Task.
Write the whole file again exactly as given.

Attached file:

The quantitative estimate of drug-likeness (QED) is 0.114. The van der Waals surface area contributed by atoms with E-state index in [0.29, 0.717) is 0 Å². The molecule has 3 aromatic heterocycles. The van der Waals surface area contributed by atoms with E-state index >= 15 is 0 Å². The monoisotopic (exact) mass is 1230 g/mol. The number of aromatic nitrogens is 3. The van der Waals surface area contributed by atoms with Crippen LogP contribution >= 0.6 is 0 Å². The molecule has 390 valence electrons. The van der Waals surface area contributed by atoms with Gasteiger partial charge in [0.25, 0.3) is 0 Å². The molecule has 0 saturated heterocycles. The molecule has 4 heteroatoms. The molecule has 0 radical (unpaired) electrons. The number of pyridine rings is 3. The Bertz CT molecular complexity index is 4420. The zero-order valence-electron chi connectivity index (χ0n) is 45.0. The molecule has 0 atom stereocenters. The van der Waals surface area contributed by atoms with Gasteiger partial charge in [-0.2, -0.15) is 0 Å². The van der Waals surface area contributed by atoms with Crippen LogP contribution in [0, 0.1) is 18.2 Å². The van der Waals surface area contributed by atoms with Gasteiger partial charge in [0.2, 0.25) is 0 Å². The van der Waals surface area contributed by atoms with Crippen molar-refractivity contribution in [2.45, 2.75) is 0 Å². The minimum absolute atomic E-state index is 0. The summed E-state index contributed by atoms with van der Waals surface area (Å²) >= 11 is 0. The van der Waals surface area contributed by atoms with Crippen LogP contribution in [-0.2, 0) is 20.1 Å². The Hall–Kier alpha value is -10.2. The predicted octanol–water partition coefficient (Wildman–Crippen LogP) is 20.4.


The quantitative estimate of drug-likeness (QED) is 0.114. The van der Waals surface area contributed by atoms with E-state index in [0.29, 0.717) is 0 Å². The molecule has 3 aromatic heterocycles. The van der Waals surface area contributed by atoms with E-state index >= 15 is 0 Å². The monoisotopic (exact) mass is 1230 g/mol. The number of aromatic nitrogens is 3. The van der Waals surface area contributed by atoms with Crippen LogP contribution >= 0.6 is 0 Å². The molecule has 390 valence electrons. The van der Waals surface area contributed by atoms with Gasteiger partial charge in [0.25, 0.3) is 0 Å². The molecule has 0 saturated heterocycles. The molecule has 4 heteroatoms. The molecule has 0 radical (unpaired) electrons. The number of pyridine rings is 3. The Bertz CT molecular complexity index is 4420. The zero-order valence-electron chi connectivity index (χ0n) is 45.0. The molecule has 0 atom stereocenters. The van der Waals surface area contributed by atoms with Gasteiger partial charge in [-0.2, -0.15) is 0 Å². The van der Waals surface area contributed by atoms with Crippen LogP contribution in [0, 0.1) is 18.2 Å². The van der Waals surface area contributed by atoms with Gasteiger partial charge in [0.2, 0.25) is 0 Å². The van der Waals surface area contributed by atoms with Crippen molar-refractivity contribution in [2.45, 2.75) is 0 Å². The minimum absolute atomic E-state index is 0. The summed E-state index contributed by atoms with van der Waals surface area (Å²) >= 11 is 0. The van der Waals surface area contributed by atoms with Crippen LogP contribution in [-0.2, 0) is 20.1 Å². The Hall–Kier alpha value is -10.2. The predicted octanol–water partition coefficient (Wildman–Crippen LogP) is 20.4.